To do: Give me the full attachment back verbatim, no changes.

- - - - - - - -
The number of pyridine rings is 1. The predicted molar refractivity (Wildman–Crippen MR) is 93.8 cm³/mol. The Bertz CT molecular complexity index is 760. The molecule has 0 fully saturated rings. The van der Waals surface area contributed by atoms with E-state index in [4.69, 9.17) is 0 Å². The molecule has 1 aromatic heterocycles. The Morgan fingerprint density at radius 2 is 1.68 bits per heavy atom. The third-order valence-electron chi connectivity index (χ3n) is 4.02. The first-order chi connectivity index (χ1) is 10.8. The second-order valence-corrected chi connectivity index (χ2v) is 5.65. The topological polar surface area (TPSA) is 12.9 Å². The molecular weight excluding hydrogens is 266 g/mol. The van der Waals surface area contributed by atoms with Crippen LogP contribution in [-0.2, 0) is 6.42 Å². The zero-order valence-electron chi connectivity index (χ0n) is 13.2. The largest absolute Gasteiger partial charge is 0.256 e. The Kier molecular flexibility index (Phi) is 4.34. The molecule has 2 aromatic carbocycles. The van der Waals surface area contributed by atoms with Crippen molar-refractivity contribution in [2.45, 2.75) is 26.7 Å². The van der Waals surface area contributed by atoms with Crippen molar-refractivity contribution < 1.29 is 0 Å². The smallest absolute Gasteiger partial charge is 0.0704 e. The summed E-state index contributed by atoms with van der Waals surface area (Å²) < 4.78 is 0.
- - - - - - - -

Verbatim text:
The number of pyridine rings is 1. The predicted molar refractivity (Wildman–Crippen MR) is 93.8 cm³/mol. The Bertz CT molecular complexity index is 760. The molecule has 0 fully saturated rings. The van der Waals surface area contributed by atoms with E-state index in [4.69, 9.17) is 0 Å². The molecule has 1 aromatic heterocycles. The Morgan fingerprint density at radius 2 is 1.68 bits per heavy atom. The third-order valence-electron chi connectivity index (χ3n) is 4.02. The first-order chi connectivity index (χ1) is 10.8. The second-order valence-corrected chi connectivity index (χ2v) is 5.65. The topological polar surface area (TPSA) is 12.9 Å². The molecular weight excluding hydrogens is 266 g/mol. The van der Waals surface area contributed by atoms with Crippen LogP contribution in [-0.2, 0) is 6.42 Å². The zero-order valence-electron chi connectivity index (χ0n) is 13.2. The largest absolute Gasteiger partial charge is 0.256 e. The Kier molecular flexibility index (Phi) is 4.34. The molecule has 2 aromatic carbocycles. The van der Waals surface area contributed by atoms with Crippen molar-refractivity contribution in [2.45, 2.75) is 26.7 Å². The van der Waals surface area contributed by atoms with Crippen molar-refractivity contribution < 1.29 is 0 Å². The smallest absolute Gasteiger partial charge is 0.0704 e. The summed E-state index contributed by atoms with van der Waals surface area (Å²) < 4.78 is 0.